Twitter Poll Shows SEOs Are Divided On Headings Usage
Many professional SEO agencies will agree that Headings (H1, H2, and so on) are an important aspect of SEO. However, there are different opinions about how these elements should be properly implemented. Recently, there has been a huge debate among SEO agencies on social media about the proper usage of Heading elements.
Google has already provided guidance on how to use headings, but despite their efforts, the SEO community still cannot agree about how to use headings.
An informal poll on Twitter with almost 2,000 votes shows that more than half of the SEO industry do not know how to use headings based on Google’s recommendations.
Google Recommendations Using Multiple Headings
The informal poll asked about Google’s guidance on using multiple H1 headings. A surprising 60 per cent of the respondents answered that the search engine company only recommends one H1 heading to a web page. But in fact, Google has never recommended using only one H1 heading.
In an office-hours hangout, John Mueller stated that publishers can use H1 headings as often as they want on their web pages and that there is no limit, whether upper or lower bound. He also added that websites would rank just fine, regardless of whether it has five H1 tags or zero H1 tags.
Because SEOs were divided on this idea, Google felt compelled to publish a video discussing that publishers should eliminate the idea that they are advising to use only one H1. In this video, Mueller said that their systems do not have any issues about web pages having multiple H1 headings. He also said that it is a common pattern on the Internet.
SEOs Disagree On Proper Use Of Headings
Using heading tags on web pages is a basic SEO task, but SEOs are so doubtful of Google’s recommendations that the topic discussion is extremely polarising.
There are a lot of online discussions in Facebook SEO groups that show a huge disagreement on heading usage. Some people believe that they should not use ideas that date back to the early 2000s, while others say that Mueller’s statements are not factual.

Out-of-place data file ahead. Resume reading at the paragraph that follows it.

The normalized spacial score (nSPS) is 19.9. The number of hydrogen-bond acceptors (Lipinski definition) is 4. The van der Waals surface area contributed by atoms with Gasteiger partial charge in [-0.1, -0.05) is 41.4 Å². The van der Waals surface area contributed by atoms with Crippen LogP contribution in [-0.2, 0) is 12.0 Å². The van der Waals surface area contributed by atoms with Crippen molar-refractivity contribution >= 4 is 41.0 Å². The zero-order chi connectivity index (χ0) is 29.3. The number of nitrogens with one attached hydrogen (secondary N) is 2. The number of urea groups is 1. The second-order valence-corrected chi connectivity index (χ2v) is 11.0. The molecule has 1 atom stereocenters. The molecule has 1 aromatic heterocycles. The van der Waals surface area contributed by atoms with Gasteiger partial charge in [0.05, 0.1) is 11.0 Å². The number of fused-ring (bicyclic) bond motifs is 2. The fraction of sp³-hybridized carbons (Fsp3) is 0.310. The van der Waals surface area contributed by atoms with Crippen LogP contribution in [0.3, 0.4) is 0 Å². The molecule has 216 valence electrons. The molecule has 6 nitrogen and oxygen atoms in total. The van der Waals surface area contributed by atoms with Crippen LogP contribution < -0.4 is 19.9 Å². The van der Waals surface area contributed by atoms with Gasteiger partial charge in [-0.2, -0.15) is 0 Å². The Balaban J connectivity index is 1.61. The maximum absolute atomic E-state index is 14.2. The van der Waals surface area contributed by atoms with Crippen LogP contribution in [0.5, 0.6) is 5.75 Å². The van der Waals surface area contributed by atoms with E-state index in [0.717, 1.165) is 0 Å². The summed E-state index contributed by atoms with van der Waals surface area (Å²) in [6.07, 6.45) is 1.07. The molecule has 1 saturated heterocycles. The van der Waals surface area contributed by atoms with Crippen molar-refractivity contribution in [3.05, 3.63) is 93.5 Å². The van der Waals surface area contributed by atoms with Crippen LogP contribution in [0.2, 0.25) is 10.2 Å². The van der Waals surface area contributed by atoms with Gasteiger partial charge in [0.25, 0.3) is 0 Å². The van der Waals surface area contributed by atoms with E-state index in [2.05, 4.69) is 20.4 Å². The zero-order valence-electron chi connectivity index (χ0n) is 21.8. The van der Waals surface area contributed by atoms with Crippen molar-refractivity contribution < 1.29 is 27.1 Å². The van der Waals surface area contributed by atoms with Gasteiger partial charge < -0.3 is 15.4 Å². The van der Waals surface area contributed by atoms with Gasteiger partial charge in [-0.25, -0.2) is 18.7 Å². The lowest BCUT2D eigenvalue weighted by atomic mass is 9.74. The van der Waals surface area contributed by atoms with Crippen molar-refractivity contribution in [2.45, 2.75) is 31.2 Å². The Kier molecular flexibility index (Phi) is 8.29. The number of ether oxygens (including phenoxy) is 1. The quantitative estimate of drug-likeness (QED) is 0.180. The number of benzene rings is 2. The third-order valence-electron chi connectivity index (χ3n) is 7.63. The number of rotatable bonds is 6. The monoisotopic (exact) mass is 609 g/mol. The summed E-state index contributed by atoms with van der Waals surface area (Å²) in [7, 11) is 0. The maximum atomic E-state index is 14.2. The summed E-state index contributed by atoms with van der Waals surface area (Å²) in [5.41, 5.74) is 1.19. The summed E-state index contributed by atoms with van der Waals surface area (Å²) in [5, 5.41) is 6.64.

Others partly believe Mueller’s statement; that it is acceptable to use more than one H1. However, they will insist that the H1 element is more important than H2 or H3. This may be true in the early 2000s, but not anymore.
How It Was In The Early SEO Days
In the early 2000s, Google utilised headings to determine the web page’s topic.
Moreover, they gave more importance to the content found at the top of the web page because, just like headings, it also gave clues about the context of the web page. This Google algorithm worked perfectly well with writers back then as publishers often write about the most important details of their articles within the first paragraphs.
Google also used words written in italics, bold, and bigger fonts as vital clues to understanding what webpages were about. The search engine company included all these ranking factors in their PageRank research paper, which was published in 1998.
From 2001 to 2005, websites received rankings bonuses if they used relevant keywords in the heading tags of their pages. That was in the early 2000s, but for some reason, H1 headings are still given so much importance even though Google has progressed with Natural Language Processing and other AI tools.
In short, Google used headings and other elements as clues to know the web page context, but because their algorithm system had since advanced, they started turning away from using these old methods to understand a page topic in 2012.
In that year, Google announced that they would use a Knowledge Graph to gain a deeper understanding of web page content and completely move away from using clues in sequences of words or strings of data.
In their published article titled Introducing the Knowledge Graph: Things, Not Strings, they said that this new and better method involves the “collective intelligence of the web” to understand content the way people do.
After they announced the Google Hummingbird update in September 2013, the search engine company made a transition to using a more natural language style to understand search queries and content. However, the use of natural language processing happened eight years ago, and Google’s algorithm system has progressed dramatically over the years.
Now, Google is more than capable of understanding a page’s topic and relating it to a searcher’s query. They currently use a more sophisticated method than just matching keywords on heading elements to keywords found in a search query.
For these reasons, Mueller has been convincing SEOs that it does not matter if they use two or more H1s because its very purpose back then was to communicate to the search engine what the content is all about.
No Magic Ranking Power To H1 Tags
Mueller stated that websites would rank fine, whether they have five H1 tags or none at all. Although there is no ranking power associated with heading elements, Mueller did say that headings do still serve a purpose.
According to him, headings assist Google in knowing what a piece of content is about. With that said, he reminded everyone that headings are not some secret ingredient that will give a page better rankings.
Regardless of what SEO agencies may feel about the importance of headings, it is essential to create headings that accurately describe the topic of a page or a page’s section. That way, Google can get a better understanding of what the content is really about.
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